Mythology for Kids: The National Mythology Exam
I sent in the exam yesterday. My daughter had 40 minutes to complete the first section which consisted of 40 multiple choice questions. It didn’t take that long. What will be interesting is to see how she does because she loves, loves, loves mythology but she did not have the right books to prepare for this examination nor the desire to study. And why should she? This was just for fun. If she gets a certificate or not, either way, it’s no big deal. Truly, the certificate would have eventually ended up in the trash anyway. I did buy TODAY (so too late for the party!) all the books on the list except for D’aulaire’s Book of Greek Myths, The Iliad, The Odyssey, and The Aeneid.
She read these books instead:
Edith Hamilton’s Mythology and Timeless Tales of Gods and Heroes
The Adventures of Odysseus by Hugh Lupton (which she is loving and was given to me by Barefoot Books)
My oldest wanted to take this test for fun, and really, it’s just for bragging rights because if you do pass this rigorous exam all you get is a certificate. Some kids are studying for the exam and forming after school study clubs but my daughter just wanted to wing it and see how she does. She does love mythology, particularly Greek, and has read Percy Jackson, ALL of them, plus Edith Hamilton’s books on Mythology and Timeless Tales of Gods and Heroes which reads very pleasantly as short stories.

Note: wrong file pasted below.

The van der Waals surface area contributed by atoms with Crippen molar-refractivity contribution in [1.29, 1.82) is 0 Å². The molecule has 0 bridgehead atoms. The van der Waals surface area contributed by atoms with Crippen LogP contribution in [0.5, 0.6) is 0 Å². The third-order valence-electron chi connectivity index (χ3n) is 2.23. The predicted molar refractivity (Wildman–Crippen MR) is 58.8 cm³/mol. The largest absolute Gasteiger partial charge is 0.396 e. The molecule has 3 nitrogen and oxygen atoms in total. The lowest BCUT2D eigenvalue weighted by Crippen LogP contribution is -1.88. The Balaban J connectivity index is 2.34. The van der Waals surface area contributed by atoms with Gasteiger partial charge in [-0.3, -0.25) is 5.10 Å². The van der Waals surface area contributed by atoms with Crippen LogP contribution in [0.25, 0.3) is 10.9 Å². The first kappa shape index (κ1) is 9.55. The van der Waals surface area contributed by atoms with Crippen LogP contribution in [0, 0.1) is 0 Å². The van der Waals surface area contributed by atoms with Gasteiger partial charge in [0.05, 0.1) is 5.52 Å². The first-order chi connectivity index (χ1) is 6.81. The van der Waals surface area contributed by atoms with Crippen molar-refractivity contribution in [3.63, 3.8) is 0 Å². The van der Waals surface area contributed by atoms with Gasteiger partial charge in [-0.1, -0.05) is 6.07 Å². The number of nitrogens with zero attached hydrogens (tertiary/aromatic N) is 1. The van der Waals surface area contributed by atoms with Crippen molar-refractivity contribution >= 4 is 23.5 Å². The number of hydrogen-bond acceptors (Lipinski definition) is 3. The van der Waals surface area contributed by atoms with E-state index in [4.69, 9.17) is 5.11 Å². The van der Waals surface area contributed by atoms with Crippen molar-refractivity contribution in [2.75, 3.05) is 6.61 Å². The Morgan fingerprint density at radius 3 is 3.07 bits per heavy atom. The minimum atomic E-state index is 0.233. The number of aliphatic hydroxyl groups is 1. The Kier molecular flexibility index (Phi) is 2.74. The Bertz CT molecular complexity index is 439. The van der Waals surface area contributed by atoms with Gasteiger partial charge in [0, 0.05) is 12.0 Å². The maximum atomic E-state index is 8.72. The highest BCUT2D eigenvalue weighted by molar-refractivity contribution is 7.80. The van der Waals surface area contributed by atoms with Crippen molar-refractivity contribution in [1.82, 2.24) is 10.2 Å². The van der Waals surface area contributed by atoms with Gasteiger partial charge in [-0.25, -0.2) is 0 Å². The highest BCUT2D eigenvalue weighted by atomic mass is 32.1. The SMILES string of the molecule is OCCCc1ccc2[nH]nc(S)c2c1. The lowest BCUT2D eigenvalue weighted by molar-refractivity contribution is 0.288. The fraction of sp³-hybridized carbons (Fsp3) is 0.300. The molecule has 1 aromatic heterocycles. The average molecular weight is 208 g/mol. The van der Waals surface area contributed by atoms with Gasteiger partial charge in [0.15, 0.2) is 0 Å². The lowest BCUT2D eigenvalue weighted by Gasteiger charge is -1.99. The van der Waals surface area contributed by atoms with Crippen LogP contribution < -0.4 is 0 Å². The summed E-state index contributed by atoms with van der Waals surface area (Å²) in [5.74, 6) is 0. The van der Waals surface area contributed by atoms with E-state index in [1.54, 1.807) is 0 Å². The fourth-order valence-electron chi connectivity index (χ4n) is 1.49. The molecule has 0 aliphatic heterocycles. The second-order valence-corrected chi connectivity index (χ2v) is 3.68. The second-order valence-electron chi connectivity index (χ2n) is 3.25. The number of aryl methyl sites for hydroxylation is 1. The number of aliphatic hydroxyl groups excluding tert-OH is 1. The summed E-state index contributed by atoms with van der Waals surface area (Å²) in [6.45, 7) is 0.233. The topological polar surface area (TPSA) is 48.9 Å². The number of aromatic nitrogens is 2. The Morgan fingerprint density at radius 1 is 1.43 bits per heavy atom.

I managed to get the form and check on the last day it was due and the National Mythology Exam folks sent me a study guide. I just wanted to share their book list. I took a class as an undergraduate at Harvard on Mythology, nicknamed “Heroes for Zeros,” which was actually a really great class though perhaps not the most stressful class I’ve ever taken and we read some of these same books; the Lattimore translation of The Iliad, The Odyssey and The Aeneid though I can not for the life of me remember who translated it. There was also a class for Norse mythology. I didn’t take it but some friends of mine did. Guess what that was nicknamed? “Frozen Heroes for Zeros.” Though given the New England weather, it could also be called “Sub Zero Heros for Zeros” just as easily!
Bibliography for 2011 National Mythology Exam
General Mythology Section: 30 questions required by all students who take exam.
Ancient Beginnings: Next 10 questions are required of students in grades 5-, and optional for grades 3 and 4.
Literary Subtests: Students in grades 3 through 5 may choose to take no subtest, or one or more subtest. Studnets in grades 6 through 9 must take at least one subtest.
Grades 10-12 may take this exam. They must take General Mythology section, Ancient Beginnings, and at least one literary subtest of their choice: the Iliad, the Odyssey, or the Aeneid. They may also take additional subtests of their choice.
Thank you to Carrie of Clew Publishing and author of Panorama: An Introduction to Classical Mythology for this book recommendation. She joined the National Mythology Exam Committee this month. See her comment below.
Click on image of any book to view at Amazon.